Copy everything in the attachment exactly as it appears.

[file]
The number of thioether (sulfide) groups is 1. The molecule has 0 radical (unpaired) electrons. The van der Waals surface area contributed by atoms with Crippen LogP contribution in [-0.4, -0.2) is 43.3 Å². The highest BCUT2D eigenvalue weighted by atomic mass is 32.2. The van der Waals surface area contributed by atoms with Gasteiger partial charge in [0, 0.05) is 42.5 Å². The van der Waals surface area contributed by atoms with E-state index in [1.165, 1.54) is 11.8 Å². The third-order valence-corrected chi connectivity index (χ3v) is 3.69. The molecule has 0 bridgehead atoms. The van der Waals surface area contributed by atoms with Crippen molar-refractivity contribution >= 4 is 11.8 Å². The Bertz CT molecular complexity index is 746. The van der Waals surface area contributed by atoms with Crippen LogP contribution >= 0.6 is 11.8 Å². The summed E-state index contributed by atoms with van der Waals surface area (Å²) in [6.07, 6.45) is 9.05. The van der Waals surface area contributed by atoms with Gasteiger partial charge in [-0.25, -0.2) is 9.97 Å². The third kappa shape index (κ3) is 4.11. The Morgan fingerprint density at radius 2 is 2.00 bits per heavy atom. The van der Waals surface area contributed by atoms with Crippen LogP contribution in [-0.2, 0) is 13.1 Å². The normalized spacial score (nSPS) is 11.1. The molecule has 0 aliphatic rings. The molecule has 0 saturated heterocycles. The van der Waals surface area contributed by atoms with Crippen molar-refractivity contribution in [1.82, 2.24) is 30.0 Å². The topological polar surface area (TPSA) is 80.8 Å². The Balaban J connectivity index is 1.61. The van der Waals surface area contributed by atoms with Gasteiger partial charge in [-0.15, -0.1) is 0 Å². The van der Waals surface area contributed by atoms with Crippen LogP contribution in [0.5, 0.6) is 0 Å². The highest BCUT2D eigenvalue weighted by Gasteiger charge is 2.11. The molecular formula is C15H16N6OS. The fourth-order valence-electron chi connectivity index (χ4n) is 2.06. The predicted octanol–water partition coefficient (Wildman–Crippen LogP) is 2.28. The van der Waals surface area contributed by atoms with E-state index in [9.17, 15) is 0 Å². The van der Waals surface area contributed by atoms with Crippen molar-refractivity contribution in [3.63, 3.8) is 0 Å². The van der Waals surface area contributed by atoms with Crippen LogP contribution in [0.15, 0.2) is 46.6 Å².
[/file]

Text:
The number of thioether (sulfide) groups is 1. The molecule has 0 radical (unpaired) electrons. The van der Waals surface area contributed by atoms with Crippen LogP contribution in [-0.4, -0.2) is 43.3 Å². The highest BCUT2D eigenvalue weighted by atomic mass is 32.2. The van der Waals surface area contributed by atoms with Gasteiger partial charge in [0, 0.05) is 42.5 Å². The van der Waals surface area contributed by atoms with E-state index in [1.165, 1.54) is 11.8 Å². The third-order valence-corrected chi connectivity index (χ3v) is 3.69. The molecule has 0 bridgehead atoms. The van der Waals surface area contributed by atoms with Crippen molar-refractivity contribution >= 4 is 11.8 Å². The Bertz CT molecular complexity index is 746. The van der Waals surface area contributed by atoms with Crippen LogP contribution >= 0.6 is 11.8 Å². The summed E-state index contributed by atoms with van der Waals surface area (Å²) in [6.07, 6.45) is 9.05. The van der Waals surface area contributed by atoms with Gasteiger partial charge in [-0.25, -0.2) is 9.97 Å². The third kappa shape index (κ3) is 4.11. The Morgan fingerprint density at radius 2 is 2.00 bits per heavy atom. The van der Waals surface area contributed by atoms with Crippen LogP contribution in [-0.2, 0) is 13.1 Å². The normalized spacial score (nSPS) is 11.1. The molecule has 0 aliphatic rings. The molecule has 0 saturated heterocycles. The van der Waals surface area contributed by atoms with Crippen molar-refractivity contribution in [1.82, 2.24) is 30.0 Å². The topological polar surface area (TPSA) is 80.8 Å². The Balaban J connectivity index is 1.61. The van der Waals surface area contributed by atoms with Gasteiger partial charge in [-0.15, -0.1) is 0 Å². The van der Waals surface area contributed by atoms with Crippen LogP contribution in [0.5, 0.6) is 0 Å². The highest BCUT2D eigenvalue weighted by Gasteiger charge is 2.11. The molecular formula is C15H16N6OS. The fourth-order valence-electron chi connectivity index (χ4n) is 2.06. The predicted octanol–water partition coefficient (Wildman–Crippen LogP) is 2.28. The van der Waals surface area contributed by atoms with E-state index in [9.17, 15) is 0 Å². The van der Waals surface area contributed by atoms with Crippen molar-refractivity contribution in [3.63, 3.8) is 0 Å². The van der Waals surface area contributed by atoms with Crippen LogP contribution in [0.15, 0.2) is 46.6 Å².